The next morning I hopped the bus and went back to Cardak. I checked into the hotel I had stayed at a few days before. I worked on emails and blogs for the day. I waited until after dark for dinner, when I could sneak out to another market to buy a simple dinner of bread and yogurt.
The next morning I walked out onto the square, took good-bye photos with my Cardak buddies, and hopped the bus back to Dinar to resume my walk.
Tuesday, 25 September 2012
Late afternoon I arrived at my destination for the day, a village called Kaplanli (pop. about 250). Kaplanli was one kilometer off the main road, and I had to walk down a narrow gravel road to get there.
A few farmers met me walking back toward the main road. I thought they might be walking to the nearest town to pick up supplies for dinner as there probably was no bakkal in Kaplanli due to its size. I waved hello to them, half expecting them to stop me and ask what I was doing here, but they just waved back and continued walking as though foreigners carrying backpacks walked through there every day. So I continued walking too, the rest of the 500 meters into town.
As I walked into the village I could peer into people’s back yards and see old crumbled storage sheds and mangy looking guard dogs and sometimes a single sheep tied on a rope to a pole. I was stunned by the poverty I saw. Also I was right about the village having no bakkal. However, I had eaten a good sized breakfast earlier and wasn’t hungry so it didn’t matter.
I thought, Turks from Istanbul would be even more foreign here than I am, with their white-collar office jobs and their iPhones and their brand-name Italian fashions.
As had become my standard procedure when entering a village, I found the garden at the village mosque and sat outside on a bench waiting for some worshippers to exit.
I noticed a shady area off to the side of the mosque and stood to take a closer look. The ground was covered by a thick blanket of pine needles–a great place to pitch a tent. And since it was a mosque there were bathrooms and a place to wash up. It had all the luxuries I would need.
A few worshippers soon came out of the mosque, and I introduced myself to them and asked if it was okay if I camped there in the garden. It turned out that one of the worshippers was groundskeeper for the mosque. “Of course, it’s fine for you to camp here,” he said, introducing himself and a few of the other men.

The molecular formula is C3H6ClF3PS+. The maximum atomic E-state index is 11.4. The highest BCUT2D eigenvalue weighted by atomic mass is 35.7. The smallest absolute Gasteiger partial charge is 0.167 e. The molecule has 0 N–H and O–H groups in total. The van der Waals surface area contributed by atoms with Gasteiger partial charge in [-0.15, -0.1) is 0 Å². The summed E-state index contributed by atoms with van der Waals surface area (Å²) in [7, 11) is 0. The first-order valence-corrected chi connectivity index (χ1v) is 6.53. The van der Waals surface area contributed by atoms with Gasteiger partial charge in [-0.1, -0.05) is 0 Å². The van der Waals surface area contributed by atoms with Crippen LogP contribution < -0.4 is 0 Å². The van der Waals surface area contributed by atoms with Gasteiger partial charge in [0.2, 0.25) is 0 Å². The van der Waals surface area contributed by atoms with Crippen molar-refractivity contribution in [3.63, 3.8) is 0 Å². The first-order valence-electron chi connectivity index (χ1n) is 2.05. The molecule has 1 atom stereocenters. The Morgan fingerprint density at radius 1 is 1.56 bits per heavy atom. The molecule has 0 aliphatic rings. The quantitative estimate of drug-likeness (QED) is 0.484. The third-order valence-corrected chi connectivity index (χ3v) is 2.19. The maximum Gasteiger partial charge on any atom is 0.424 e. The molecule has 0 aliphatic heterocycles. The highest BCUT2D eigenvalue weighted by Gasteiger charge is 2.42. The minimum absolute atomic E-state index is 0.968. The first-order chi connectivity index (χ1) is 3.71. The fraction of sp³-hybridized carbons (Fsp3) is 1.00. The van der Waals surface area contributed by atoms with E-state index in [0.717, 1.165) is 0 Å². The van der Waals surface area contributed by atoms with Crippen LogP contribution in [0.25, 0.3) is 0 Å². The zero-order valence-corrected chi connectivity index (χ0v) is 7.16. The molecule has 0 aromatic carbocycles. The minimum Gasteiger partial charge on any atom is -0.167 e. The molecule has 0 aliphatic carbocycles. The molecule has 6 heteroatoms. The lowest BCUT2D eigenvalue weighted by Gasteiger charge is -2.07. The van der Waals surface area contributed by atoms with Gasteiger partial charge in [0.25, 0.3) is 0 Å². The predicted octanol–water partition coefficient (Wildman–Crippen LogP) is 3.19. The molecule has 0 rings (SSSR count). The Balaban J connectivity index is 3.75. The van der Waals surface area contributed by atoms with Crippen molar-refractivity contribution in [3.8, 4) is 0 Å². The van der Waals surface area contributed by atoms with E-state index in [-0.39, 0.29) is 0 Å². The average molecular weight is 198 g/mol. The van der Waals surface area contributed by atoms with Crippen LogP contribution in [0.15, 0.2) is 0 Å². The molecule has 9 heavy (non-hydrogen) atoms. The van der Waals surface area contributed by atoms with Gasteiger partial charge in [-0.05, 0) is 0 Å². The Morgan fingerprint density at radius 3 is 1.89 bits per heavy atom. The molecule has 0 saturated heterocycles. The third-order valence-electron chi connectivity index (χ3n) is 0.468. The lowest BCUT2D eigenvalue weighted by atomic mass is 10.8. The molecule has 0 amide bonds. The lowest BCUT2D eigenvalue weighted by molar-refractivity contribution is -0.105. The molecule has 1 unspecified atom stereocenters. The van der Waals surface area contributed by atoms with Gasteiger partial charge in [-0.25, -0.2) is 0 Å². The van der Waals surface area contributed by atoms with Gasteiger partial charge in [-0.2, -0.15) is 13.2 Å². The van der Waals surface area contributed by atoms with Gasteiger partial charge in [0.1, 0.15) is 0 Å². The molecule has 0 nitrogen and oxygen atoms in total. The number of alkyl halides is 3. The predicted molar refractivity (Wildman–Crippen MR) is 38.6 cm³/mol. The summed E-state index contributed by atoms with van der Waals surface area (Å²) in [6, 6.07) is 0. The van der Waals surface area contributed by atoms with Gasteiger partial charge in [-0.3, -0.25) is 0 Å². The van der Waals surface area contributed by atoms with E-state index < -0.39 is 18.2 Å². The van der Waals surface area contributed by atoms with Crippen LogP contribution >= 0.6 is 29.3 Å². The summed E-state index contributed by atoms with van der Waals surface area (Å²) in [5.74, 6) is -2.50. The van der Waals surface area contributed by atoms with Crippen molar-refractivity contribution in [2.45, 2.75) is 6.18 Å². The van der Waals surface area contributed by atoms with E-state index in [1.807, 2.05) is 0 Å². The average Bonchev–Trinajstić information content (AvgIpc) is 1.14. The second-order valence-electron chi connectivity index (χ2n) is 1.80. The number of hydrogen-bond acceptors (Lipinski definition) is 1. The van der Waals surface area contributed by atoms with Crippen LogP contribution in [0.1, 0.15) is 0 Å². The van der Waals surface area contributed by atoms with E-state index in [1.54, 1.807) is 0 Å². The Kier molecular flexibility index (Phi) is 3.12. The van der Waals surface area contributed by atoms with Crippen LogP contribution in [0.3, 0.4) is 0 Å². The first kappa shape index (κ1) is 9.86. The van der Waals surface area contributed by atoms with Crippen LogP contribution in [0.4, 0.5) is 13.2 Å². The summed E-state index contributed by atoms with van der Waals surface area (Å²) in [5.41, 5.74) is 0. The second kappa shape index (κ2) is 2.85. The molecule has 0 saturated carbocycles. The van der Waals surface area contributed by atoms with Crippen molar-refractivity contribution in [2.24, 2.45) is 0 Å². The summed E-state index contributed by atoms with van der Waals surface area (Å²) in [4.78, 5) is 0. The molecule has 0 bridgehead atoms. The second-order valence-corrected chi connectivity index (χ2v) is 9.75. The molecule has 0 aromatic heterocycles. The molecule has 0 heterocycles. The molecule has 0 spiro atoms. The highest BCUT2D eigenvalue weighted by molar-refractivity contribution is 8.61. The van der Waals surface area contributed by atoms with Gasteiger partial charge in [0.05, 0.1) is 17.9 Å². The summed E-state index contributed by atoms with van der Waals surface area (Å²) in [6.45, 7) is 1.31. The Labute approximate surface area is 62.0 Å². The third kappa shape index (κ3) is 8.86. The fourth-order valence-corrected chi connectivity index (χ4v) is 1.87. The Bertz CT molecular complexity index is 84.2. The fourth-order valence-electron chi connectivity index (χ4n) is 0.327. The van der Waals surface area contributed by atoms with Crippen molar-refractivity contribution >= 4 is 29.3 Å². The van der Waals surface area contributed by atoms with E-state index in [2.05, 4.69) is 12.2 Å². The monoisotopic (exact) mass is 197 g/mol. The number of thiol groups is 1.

I set up my camp at about 8:30, but since it was a little too early to go to sleep, I sat and rested on the wooden bench near the front door of the mosque rather than on the pine needles outside my tent. I chose the publicly visible area because I didn’t want to spook anyone by being a stranger who walks into their village from off the highway and then disappears into the darkness.
While I sat on the bench, a man from the village brought me a huge round tray filled with cheeses, olives, soup, meat, and plenty of bread and set it on the bench beside me. I started to thank him, but he scurried away before I could get a full sentence out of my mouth. I looked down at the tray. It contained so much food I wondered if I could eat even half of it.
I ate as much as I could, and then stood up to help digest the meal, looking down at the remains and wondering, Hmm! What do I do with the rest of this food? I couldn’t just leave it in the tray because I didn’t want the villagers to think I wasn’t satisfied with the meal they brought me. I decided to stuff it into some plastic bags I had been acquiring along the way, and carry it out of the village. However, as I started stuffing the food into my pack, I realized it might attract mice during the night, so I prayed to God for forgiveness and surreptitiously flushed the food down the mosque toilets.